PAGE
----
Mars Rovers From Spirit & Opportunity To Curiosity

September 19, 2019 0 By William Hollis

In 2004, 2 robotic geologists named Spirit
and Opportunity landed on opposite sides of the red planet. With far greater mobility
than the 1997 Mars Pathfinder, these robotic explorers have trekked for miles across the
Martian surface, conducting field geology and making atmospheric observations.
During the rovers’ landings parachutes deployed to slow the descending spacecraft, rockets
fired to slow them still more just before impact, and airbags inflated to cushion their
landing. After bouncing and rolling to a halt, a protective
structure of petals opened and brought the landers to an upright position, providing
a platform from which the rovers drove onto the Martian surface.
Since leaving their landing sites, the twin rovers have sent more than 100,000 spectacular,
high-resolution, full-color images of the Martian terrain as well as detailed microscopic
images of rocks and soil surfaces to Earth. Each rover weighs nearly 400 pounds. Their
initial warranties of 90 days on Mars has, to everyone’s surprise and delight, has
turned into years. It can take nearly 20 minutes for radio signals
sent from earth to reach Mars…so the Rovers couldn’t be driven in real time. Typical
speed was just yards per hour…but Rover driving was always a white knuckle experience.
After an 8-week, mile and a half trek through a desert of broken lava, Spirit finally reached
the Columbia Hills. After reaching the Columbia Hills Spirit found a variety of rocks indicating
that early Mars was characterized by impacts, explosive volcanism, and subsurface water….but
it had become a monumental challenge for Spirit because its solar panels….its only source
of energy had gotten dusty and produced just half as much power as they used to.
Over 1,300 commands were sent to Spirit in an attempt to elicit a response but no communication
has been received from Spirit since March 22, 2010. Its total mileage remains unchanged
at 4.80 miles. A series of attempts to revive Spirit finally ended. What is really important
is not only how long Spirit worked or how far Spirit drove, but how much exploration
and scientific discovery Spirit accomplished. Opportunity however continues to function. The next generation Rover however is ready
to carry on with even more advanced instrumentation……and its name is CURIOSITY.
Curiosity is almost twice as long and five times heavier (2,000 pounds) as Spirit and
Opportunity. But before Curiosity can explore Mars, it has to get there.
The nose cone, or fairing, carrying the Mars Science Laboratory (Curiosity) falls open
like a clamshell and falls away. After this, the rocket’s first stage cuts off and drops
into the Atlantic Ocean. The rocket’s second stage, a Centaur engine,
is started and boosts the spacecraft out of Earth orbit and sends it toward Mars.
Once the spacecraft is in cruise stage toward Mars, it begins communicating with Earth.
The last stage gives the spacecraft a final push for its 8 ½ month cruise to the red
planet. Hitting the atmosphere at about 13,000 miles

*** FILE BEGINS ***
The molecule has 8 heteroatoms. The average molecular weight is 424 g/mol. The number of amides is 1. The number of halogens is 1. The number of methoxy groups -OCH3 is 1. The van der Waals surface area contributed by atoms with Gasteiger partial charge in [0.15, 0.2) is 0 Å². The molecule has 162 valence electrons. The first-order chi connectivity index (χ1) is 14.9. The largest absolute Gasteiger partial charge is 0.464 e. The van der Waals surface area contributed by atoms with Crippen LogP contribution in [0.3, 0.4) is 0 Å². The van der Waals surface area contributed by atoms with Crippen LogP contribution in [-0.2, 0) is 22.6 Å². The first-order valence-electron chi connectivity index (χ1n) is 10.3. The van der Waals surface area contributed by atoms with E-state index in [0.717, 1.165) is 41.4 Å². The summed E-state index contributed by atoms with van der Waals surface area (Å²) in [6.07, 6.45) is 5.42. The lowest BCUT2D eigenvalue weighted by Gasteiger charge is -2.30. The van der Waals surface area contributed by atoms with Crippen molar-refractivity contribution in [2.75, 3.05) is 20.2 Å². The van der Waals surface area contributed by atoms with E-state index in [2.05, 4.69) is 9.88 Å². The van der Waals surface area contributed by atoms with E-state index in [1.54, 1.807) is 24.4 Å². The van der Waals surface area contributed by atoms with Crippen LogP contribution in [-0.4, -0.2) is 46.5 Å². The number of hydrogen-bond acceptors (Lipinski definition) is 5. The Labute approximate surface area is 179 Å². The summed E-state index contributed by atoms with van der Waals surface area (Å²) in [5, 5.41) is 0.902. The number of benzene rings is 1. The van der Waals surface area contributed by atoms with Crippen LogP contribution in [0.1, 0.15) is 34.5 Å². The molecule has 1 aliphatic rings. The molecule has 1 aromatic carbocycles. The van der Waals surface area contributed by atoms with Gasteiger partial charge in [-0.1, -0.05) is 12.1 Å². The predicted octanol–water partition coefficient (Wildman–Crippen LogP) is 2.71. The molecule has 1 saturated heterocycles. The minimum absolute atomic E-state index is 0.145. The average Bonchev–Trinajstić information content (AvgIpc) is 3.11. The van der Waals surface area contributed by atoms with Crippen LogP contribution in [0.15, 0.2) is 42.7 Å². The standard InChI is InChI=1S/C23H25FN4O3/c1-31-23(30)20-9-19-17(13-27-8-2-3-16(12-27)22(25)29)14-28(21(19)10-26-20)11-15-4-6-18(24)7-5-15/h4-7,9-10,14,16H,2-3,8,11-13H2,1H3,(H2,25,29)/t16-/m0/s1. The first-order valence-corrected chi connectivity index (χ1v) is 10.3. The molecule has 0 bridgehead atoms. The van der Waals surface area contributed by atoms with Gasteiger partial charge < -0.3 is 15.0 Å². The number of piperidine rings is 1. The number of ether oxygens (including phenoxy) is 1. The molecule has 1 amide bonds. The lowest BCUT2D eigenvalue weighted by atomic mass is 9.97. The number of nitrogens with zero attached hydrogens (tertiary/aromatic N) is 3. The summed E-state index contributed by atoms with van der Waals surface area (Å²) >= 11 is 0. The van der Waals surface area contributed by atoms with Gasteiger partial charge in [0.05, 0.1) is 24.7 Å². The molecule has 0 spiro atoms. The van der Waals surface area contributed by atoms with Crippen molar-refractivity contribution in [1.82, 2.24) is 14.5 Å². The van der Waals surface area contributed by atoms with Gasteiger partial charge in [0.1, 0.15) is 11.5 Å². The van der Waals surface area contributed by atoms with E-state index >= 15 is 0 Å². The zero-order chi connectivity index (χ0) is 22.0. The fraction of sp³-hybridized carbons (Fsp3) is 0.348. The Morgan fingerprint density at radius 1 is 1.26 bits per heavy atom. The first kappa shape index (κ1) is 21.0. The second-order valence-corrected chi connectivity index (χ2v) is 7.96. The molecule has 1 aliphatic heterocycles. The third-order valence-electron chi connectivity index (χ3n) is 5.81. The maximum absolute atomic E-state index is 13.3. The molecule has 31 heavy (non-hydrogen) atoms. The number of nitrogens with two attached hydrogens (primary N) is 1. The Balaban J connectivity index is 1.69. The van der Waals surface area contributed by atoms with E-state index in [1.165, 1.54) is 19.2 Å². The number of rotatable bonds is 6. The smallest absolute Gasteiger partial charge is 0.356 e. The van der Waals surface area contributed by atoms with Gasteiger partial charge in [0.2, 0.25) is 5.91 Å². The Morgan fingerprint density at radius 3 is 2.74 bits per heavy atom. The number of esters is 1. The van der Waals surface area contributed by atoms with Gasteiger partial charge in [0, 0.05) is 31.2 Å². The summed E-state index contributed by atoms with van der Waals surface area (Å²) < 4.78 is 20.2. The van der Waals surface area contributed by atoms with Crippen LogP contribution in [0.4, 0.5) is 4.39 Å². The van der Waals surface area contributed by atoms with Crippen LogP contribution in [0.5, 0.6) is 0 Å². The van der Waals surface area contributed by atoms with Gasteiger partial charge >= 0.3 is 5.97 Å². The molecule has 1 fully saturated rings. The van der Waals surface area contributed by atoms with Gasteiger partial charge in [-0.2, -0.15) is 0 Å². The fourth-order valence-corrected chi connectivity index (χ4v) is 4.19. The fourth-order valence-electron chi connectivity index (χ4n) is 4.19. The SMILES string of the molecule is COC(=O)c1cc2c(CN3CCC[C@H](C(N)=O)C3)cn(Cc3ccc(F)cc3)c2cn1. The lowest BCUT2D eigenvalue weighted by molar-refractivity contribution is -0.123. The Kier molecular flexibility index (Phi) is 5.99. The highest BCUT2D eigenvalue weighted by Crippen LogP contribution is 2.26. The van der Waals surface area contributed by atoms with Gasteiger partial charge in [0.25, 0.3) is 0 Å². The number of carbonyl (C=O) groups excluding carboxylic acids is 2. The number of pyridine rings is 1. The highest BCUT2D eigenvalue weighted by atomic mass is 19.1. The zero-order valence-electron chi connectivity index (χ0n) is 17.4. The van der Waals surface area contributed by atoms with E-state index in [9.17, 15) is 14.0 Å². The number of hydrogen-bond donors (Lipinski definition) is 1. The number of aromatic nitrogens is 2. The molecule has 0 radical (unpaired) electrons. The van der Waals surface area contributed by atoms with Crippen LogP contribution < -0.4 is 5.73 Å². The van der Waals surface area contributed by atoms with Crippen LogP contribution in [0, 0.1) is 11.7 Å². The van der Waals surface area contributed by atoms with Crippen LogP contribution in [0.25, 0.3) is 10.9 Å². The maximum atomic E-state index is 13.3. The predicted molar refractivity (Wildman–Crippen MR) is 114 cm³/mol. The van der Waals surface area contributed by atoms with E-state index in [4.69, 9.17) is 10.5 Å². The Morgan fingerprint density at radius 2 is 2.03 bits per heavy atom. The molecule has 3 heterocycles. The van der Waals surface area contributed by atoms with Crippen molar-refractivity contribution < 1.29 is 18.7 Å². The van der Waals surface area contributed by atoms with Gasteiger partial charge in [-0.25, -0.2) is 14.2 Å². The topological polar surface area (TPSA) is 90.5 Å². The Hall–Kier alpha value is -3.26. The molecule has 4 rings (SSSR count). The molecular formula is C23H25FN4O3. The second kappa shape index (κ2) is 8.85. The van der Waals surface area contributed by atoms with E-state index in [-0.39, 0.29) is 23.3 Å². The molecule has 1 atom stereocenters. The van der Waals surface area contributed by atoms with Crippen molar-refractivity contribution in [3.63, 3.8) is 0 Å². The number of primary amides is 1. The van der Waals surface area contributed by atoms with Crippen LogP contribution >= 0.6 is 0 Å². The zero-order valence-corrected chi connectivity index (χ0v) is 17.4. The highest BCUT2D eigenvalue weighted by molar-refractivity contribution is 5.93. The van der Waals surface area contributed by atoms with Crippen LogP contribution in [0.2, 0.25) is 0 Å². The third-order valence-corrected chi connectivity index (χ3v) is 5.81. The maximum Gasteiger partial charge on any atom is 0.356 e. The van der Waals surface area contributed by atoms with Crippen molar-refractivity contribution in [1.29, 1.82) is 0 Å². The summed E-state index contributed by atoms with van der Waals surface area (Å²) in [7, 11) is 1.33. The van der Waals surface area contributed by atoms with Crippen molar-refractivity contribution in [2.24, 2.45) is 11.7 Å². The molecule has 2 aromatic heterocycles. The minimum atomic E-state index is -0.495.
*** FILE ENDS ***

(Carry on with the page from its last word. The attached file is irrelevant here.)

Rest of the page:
per hour, the spacecraft begins to slow down. While slowing down, the spacecraft uses thrusters
to help steer toward the landing site. It throws off weights to rebalance the spacecraft,
so that it is lined up for the parachute deployment. Once it is below the speed of sound, the heat
shield separates and the spacecraft looks for the ground with the landing radar.
Once it reaches an altitude of about 1 mile, the spacecraft drops out of the back-shell
at about 200 miles an hour. It then fires up the landing engine to slow it down even
further. Once it has descended to about 60 feet above
the ground, and going only about 2 miles per hour, the rover separates from the descent
stage. As the rover is lowered, the wheels deploy in preparation for landing.
Once the rover is safely on the ground, and touchdown has been detected, the descent stage
cuts the rover loose. It flies away leaving Curiosity safe on the surface of Mars.
One of the first things Curiosity does after landing is to deploy the mast, which supports
many cameras and instruments. The Curiosity rover has 10 science instruments
including: A gas chromatograph, a gas spectrometer, and
a tunable laser spectrometer to identify a wide range of organic compounds.
An x-ray diffraction and fluorescence instrument named CheMin designed to identify and quantify
minerals in rocks and soils. A Hand Lens Imager to take extreme close-up
pictures of rocks and soil revealing details smaller than the width of a human hair.
An Alpha Particle X-Ray Spectrometer to detect different elements in rocks and soils. A Camera
mounted on the Mast capable of capturing images of the rover’s surroundings in high resolution
and color. An instrument named ChemCam capable of vaporizing
thin layers of material from rocks or soil designed to identify atoms and capture detailed
images of the area. The drill on the arm allows it to grab some
of that rock and deliver it to the laboratory instruments inside the body of the rover.
And the Radiation Assessment Detector to analyze the radiation environment at the surface.
This information will be necessary for planning human exploration of Mars and its ability
to sustain life. Those instruments can get us even closer to
understanding whether life could have existed on Mars. Curiosity will be exploring the red planet
for at least 2 years ……and ….there’s no telling what we will discover.